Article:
History 183B: Expanding America, 1865-Present: From the Trans-Mississippi West to the World (4 units + optional 5th unit*)
* Note: students in 183B will have the option of taking one unit of extra course credit – – History198, P/NP grading – – for watching selected western movies or tv shows and writing a short (three-page) compare-and-contrast paper about them.
Up to our own day, American history has been in a large degree the history of the colonization of the Great West. — Frederick Jackson Turner, 1893
Why are Lakota Sioux Indians demonstrating against an oil pipeline that is outside their reservation? Why did Nevada ranchers travel to Oregon to occupy a federal wildlife refuge? Why do they have so many supporters in the West? Why do they have so many opponents? Why can’t California get more water from western rivers to slake the thirst of its rapidly growing population? Why is the new Tesla factory located in Nevada? (Hint: it’s not just the tax breaks.) Why are our movies, video games, tv shows, music, and literature full of references to the Wild West, the Old West, gunfighters, saloons, dance hall “girls,” cowboys, “the border,” Buffalo Bill, Annie Oakley, John Wayne, Clint Eastwood, pioneer women, and Deputy Dawg?
This class will answer these and a great many other questions, for a whole range of American institutions and practices trace their origins to the West. Big government and giant corporations of today both had crucial origins in the Far West. The Indian Wars of the West set important precedents for America’s wars in the Pacific and Asia, from the Philippines to Japan and Afghanistan. War was also a tool for imposing Protestant Christianity on native peoples, and in other ways, too, the West–with its Mormons, Ghost Dancers, Pentecostals, and others–was a hotbed of religious dissent and conflict that foreshadows much of today’s anxiety about religion and holy war. The Old West looked surprisingly modern in some ways: western society was more than the motley farmers and cowboys seen in our movies; it was at times the most diverse of any American society of the time, composed not just of Anglo-Americans but also Indians, Mexican-Americans, African-Americans, Chinese, Japanese, Filipinos and scores of other immigrants. It presaged our own communities and helped give rise to modern ideas of race and the social order you know (and perhaps seek to change).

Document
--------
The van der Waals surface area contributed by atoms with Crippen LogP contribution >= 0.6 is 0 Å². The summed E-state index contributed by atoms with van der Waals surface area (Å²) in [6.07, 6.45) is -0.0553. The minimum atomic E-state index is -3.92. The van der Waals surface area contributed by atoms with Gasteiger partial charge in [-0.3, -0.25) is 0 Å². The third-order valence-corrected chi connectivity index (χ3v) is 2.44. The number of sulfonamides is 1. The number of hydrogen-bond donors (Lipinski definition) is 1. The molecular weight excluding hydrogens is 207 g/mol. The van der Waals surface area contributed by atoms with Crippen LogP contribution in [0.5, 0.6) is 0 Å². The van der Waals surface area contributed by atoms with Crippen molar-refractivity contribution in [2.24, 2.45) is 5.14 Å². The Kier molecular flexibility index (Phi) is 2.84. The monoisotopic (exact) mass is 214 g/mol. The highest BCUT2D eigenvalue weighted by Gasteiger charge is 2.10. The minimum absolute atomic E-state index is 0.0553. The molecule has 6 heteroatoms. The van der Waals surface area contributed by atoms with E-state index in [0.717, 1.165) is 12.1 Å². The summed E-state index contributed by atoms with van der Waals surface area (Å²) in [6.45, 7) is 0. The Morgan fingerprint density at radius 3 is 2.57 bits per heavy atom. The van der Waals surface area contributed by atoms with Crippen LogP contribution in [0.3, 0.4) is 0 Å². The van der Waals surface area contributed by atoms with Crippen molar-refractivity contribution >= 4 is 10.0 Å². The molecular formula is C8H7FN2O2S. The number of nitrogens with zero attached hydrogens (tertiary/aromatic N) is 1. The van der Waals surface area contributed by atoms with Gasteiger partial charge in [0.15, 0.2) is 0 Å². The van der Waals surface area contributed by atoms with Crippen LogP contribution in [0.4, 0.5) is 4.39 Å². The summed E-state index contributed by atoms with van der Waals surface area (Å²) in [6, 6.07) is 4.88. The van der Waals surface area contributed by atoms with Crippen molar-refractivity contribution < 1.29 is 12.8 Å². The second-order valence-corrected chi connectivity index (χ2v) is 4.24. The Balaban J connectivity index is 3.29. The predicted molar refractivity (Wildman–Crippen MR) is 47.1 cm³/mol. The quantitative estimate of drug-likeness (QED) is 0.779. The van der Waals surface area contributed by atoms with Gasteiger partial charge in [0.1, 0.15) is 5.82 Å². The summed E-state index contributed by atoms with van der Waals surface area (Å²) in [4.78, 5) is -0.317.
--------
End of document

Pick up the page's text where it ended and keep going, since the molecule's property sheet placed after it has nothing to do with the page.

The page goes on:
Without the West of the nineteenth century, there likely would be no Indian casinos, no University of California, and no Silicon Valley. While the Old West is widely remembered as wilderness, subjugating it required the construction of modern government and modern science, and the many products extracted from it – – beef, grain, gold, silver, copper, coal, and oil, to name a few – – fueled the Industrial Revolution and left a long-term environmental quandary. The West became the home of the U.S. military, with gigantic military bases and a navy that dominated the Pacific after World War II, and the West was where the world’s first nuclear weapons were developed and tested and where the paradoxes of “nuclear security” – – of seeking to ensure peace with doomsday machines – – first appeared. The development of the West after World War II saw the birth of the modern suburb, ringed by landscapes that are among the most bitterly contested in the entire country, with fights over western forests, minerals, water, and land at the center of fierce disputes that have contributed mightily to the partisan warfare of the early twenty first century. Finally, the borders that encircle the West and separate it from Mexico and Canada paradoxically connect it to the larger world and make it central to some of the most contentious immigration debates of the age.
We will explore the history of the West since 1865 in all its complexity, seeking not just an understanding of the factual past, but insight into why western history has been consistently (and even willfully) distorted in our books, movies, and other media, and how that history can be connected to the U.S. and the world today.
Among the questions guiding our inquiry will be the following:
- How did Indians, emigrants, and immigrants remake the environments of the West as they made homes, and with what legacies for Americans today?
- What political struggles and economic arrangements accompanied westward expansion and annexation, and how did western settlement in turn re-shape U.S. politics, culture, and economy?
- How and why did the West give birth to the nuclear era? What are the connections between defense spending and the rise of information technology?
- How were frontier myths in U.S. popular culture created, and what do they tell us about American society and history?
- Colin Calloway, Our Hearts Fell to the Ground: Plains Indian Views of How the West Was Lost
- Mary Ann Hafen, Recollections of a Handcart Pioneer of 1860
- John Neihardt, Black Elk Speaks: Being the Life Story of a Holy Man of the Oglala Sioux
- Mine Okubo, Citizen 13660
- Mae Ngai, The Lucky Ones: One Family and the Extraordinary Invention of Chinese America